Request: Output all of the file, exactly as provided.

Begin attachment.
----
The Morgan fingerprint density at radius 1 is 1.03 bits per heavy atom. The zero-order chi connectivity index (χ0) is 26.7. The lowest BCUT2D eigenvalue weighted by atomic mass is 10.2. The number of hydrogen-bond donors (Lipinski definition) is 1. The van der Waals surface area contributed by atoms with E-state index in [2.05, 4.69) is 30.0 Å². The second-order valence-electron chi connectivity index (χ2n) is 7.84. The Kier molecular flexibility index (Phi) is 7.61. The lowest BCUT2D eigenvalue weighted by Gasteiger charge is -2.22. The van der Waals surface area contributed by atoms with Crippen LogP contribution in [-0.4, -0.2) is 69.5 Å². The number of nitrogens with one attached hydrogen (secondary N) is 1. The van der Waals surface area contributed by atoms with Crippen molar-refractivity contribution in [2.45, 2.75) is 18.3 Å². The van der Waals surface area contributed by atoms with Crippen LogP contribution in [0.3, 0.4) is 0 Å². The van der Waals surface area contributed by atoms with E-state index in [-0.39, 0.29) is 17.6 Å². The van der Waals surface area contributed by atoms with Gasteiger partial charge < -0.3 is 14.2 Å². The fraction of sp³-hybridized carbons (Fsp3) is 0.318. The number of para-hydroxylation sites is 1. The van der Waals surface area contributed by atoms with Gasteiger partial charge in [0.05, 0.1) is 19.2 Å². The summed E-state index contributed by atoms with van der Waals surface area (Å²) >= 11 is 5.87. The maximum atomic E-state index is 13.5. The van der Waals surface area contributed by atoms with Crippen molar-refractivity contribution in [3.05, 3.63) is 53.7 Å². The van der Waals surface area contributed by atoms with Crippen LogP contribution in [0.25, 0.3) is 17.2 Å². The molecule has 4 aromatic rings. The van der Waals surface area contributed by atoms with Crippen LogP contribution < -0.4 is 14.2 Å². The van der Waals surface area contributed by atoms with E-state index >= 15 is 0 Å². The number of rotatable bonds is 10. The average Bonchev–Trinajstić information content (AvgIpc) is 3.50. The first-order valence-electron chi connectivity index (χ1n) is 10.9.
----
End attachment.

The Morgan fingerprint density at radius 1 is 1.03 bits per heavy atom. The zero-order chi connectivity index (χ0) is 26.7. The lowest BCUT2D eigenvalue weighted by atomic mass is 10.2. The number of hydrogen-bond donors (Lipinski definition) is 1. The van der Waals surface area contributed by atoms with E-state index in [2.05, 4.69) is 30.0 Å². The second-order valence-electron chi connectivity index (χ2n) is 7.84. The Kier molecular flexibility index (Phi) is 7.61. The lowest BCUT2D eigenvalue weighted by Gasteiger charge is -2.22. The van der Waals surface area contributed by atoms with Crippen LogP contribution in [-0.4, -0.2) is 69.5 Å². The number of nitrogens with one attached hydrogen (secondary N) is 1. The van der Waals surface area contributed by atoms with Crippen molar-refractivity contribution in [2.45, 2.75) is 18.3 Å². The van der Waals surface area contributed by atoms with Crippen LogP contribution in [0.3, 0.4) is 0 Å². The van der Waals surface area contributed by atoms with E-state index in [-0.39, 0.29) is 17.6 Å². The van der Waals surface area contributed by atoms with Gasteiger partial charge < -0.3 is 14.2 Å². The fraction of sp³-hybridized carbons (Fsp3) is 0.318. The number of para-hydroxylation sites is 1. The van der Waals surface area contributed by atoms with Gasteiger partial charge in [0.05, 0.1) is 19.2 Å². The summed E-state index contributed by atoms with van der Waals surface area (Å²) >= 11 is 5.87. The maximum atomic E-state index is 13.5. The van der Waals surface area contributed by atoms with Crippen molar-refractivity contribution in [3.05, 3.63) is 53.7 Å². The van der Waals surface area contributed by atoms with Crippen LogP contribution in [0.25, 0.3) is 17.2 Å². The molecule has 4 aromatic rings. The van der Waals surface area contributed by atoms with Crippen LogP contribution < -0.4 is 14.2 Å². The van der Waals surface area contributed by atoms with E-state index >= 15 is 0 Å². The number of rotatable bonds is 10. The average Bonchev–Trinajstić information content (AvgIpc) is 3.50. The first-order valence-electron chi connectivity index (χ1n) is 10.9.